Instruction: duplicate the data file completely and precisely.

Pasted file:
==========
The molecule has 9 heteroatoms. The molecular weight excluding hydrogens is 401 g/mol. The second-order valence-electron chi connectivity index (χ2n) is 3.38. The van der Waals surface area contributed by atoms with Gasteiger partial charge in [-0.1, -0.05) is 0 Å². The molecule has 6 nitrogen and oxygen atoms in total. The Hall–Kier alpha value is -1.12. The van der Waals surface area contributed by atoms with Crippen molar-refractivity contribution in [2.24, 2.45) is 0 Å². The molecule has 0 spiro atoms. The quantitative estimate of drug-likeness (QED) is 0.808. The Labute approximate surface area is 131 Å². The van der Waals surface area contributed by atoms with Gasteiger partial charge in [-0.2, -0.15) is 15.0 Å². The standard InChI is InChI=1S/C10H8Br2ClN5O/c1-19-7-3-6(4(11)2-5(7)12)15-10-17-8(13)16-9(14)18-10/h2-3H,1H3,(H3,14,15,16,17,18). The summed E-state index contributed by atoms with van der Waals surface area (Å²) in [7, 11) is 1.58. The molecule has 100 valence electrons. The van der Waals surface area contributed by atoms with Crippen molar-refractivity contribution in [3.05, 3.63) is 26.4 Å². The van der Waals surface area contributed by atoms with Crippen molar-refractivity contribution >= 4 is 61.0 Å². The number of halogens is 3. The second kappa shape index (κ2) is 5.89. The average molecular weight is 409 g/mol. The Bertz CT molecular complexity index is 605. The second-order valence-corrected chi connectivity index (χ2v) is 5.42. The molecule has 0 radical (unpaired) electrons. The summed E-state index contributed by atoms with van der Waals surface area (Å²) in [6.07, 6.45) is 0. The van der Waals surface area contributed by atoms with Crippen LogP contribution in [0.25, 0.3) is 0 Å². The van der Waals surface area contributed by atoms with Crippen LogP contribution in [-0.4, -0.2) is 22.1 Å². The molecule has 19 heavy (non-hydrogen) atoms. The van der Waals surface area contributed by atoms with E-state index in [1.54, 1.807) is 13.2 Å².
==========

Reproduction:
The molecule has 9 heteroatoms. The molecular weight excluding hydrogens is 401 g/mol. The second-order valence-electron chi connectivity index (χ2n) is 3.38. The van der Waals surface area contributed by atoms with Gasteiger partial charge in [-0.1, -0.05) is 0 Å². The molecule has 6 nitrogen and oxygen atoms in total. The Hall–Kier alpha value is -1.12. The van der Waals surface area contributed by atoms with Crippen molar-refractivity contribution in [2.24, 2.45) is 0 Å². The molecule has 0 spiro atoms. The quantitative estimate of drug-likeness (QED) is 0.808. The Labute approximate surface area is 131 Å². The van der Waals surface area contributed by atoms with Gasteiger partial charge in [-0.2, -0.15) is 15.0 Å². The standard InChI is InChI=1S/C10H8Br2ClN5O/c1-19-7-3-6(4(11)2-5(7)12)15-10-17-8(13)16-9(14)18-10/h2-3H,1H3,(H3,14,15,16,17,18). The summed E-state index contributed by atoms with van der Waals surface area (Å²) in [7, 11) is 1.58. The molecule has 100 valence electrons. The van der Waals surface area contributed by atoms with Crippen molar-refractivity contribution in [3.05, 3.63) is 26.4 Å². The van der Waals surface area contributed by atoms with Crippen molar-refractivity contribution >= 4 is 61.0 Å². The number of halogens is 3. The second kappa shape index (κ2) is 5.89. The average molecular weight is 409 g/mol. The Bertz CT molecular complexity index is 605. The second-order valence-corrected chi connectivity index (χ2v) is 5.42. The molecule has 0 radical (unpaired) electrons. The summed E-state index contributed by atoms with van der Waals surface area (Å²) in [6.07, 6.45) is 0. The van der Waals surface area contributed by atoms with Crippen LogP contribution in [0.25, 0.3) is 0 Å². The van der Waals surface area contributed by atoms with Crippen LogP contribution in [-0.4, -0.2) is 22.1 Å². The molecule has 19 heavy (non-hydrogen) atoms. The van der Waals surface area contributed by atoms with E-state index in [1.54, 1.807) is 13.2 Å².